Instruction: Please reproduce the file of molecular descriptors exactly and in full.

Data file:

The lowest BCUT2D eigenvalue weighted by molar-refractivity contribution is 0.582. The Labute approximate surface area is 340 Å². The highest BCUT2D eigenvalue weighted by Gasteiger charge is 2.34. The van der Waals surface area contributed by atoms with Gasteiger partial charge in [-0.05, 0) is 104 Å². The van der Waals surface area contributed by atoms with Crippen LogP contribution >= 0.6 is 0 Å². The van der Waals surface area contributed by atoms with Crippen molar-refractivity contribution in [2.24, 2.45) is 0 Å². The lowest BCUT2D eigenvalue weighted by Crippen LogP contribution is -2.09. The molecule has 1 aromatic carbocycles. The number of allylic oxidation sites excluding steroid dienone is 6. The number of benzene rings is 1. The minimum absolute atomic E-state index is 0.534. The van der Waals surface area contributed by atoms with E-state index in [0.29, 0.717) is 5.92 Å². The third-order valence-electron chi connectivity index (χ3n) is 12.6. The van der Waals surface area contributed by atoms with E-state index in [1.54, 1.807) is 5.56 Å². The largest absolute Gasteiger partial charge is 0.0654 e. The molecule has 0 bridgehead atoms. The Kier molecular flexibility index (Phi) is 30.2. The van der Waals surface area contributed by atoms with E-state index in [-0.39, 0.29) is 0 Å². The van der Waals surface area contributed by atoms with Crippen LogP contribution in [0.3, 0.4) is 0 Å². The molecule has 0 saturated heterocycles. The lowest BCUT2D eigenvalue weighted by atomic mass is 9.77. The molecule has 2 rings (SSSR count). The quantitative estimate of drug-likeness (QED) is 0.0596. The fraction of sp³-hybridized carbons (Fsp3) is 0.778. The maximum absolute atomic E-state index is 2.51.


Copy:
The lowest BCUT2D eigenvalue weighted by molar-refractivity contribution is 0.582. The Labute approximate surface area is 340 Å². The highest BCUT2D eigenvalue weighted by Gasteiger charge is 2.34. The van der Waals surface area contributed by atoms with Gasteiger partial charge in [-0.05, 0) is 104 Å². The van der Waals surface area contributed by atoms with Crippen LogP contribution >= 0.6 is 0 Å². The van der Waals surface area contributed by atoms with Crippen molar-refractivity contribution in [2.24, 2.45) is 0 Å². The lowest BCUT2D eigenvalue weighted by Crippen LogP contribution is -2.09. The molecule has 1 aromatic carbocycles. The number of allylic oxidation sites excluding steroid dienone is 6. The number of benzene rings is 1. The minimum absolute atomic E-state index is 0.534. The van der Waals surface area contributed by atoms with E-state index in [0.29, 0.717) is 5.92 Å². The third-order valence-electron chi connectivity index (χ3n) is 12.6. The van der Waals surface area contributed by atoms with E-state index in [1.54, 1.807) is 5.56 Å². The largest absolute Gasteiger partial charge is 0.0654 e. The molecule has 0 bridgehead atoms. The Kier molecular flexibility index (Phi) is 30.2. The van der Waals surface area contributed by atoms with E-state index in [-0.39, 0.29) is 0 Å². The van der Waals surface area contributed by atoms with Crippen LogP contribution in [0.3, 0.4) is 0 Å². The molecule has 0 saturated heterocycles. The lowest BCUT2D eigenvalue weighted by atomic mass is 9.77. The molecule has 2 rings (SSSR count). The quantitative estimate of drug-likeness (QED) is 0.0596. The fraction of sp³-hybridized carbons (Fsp3) is 0.778. The maximum absolute atomic E-state index is 2.51.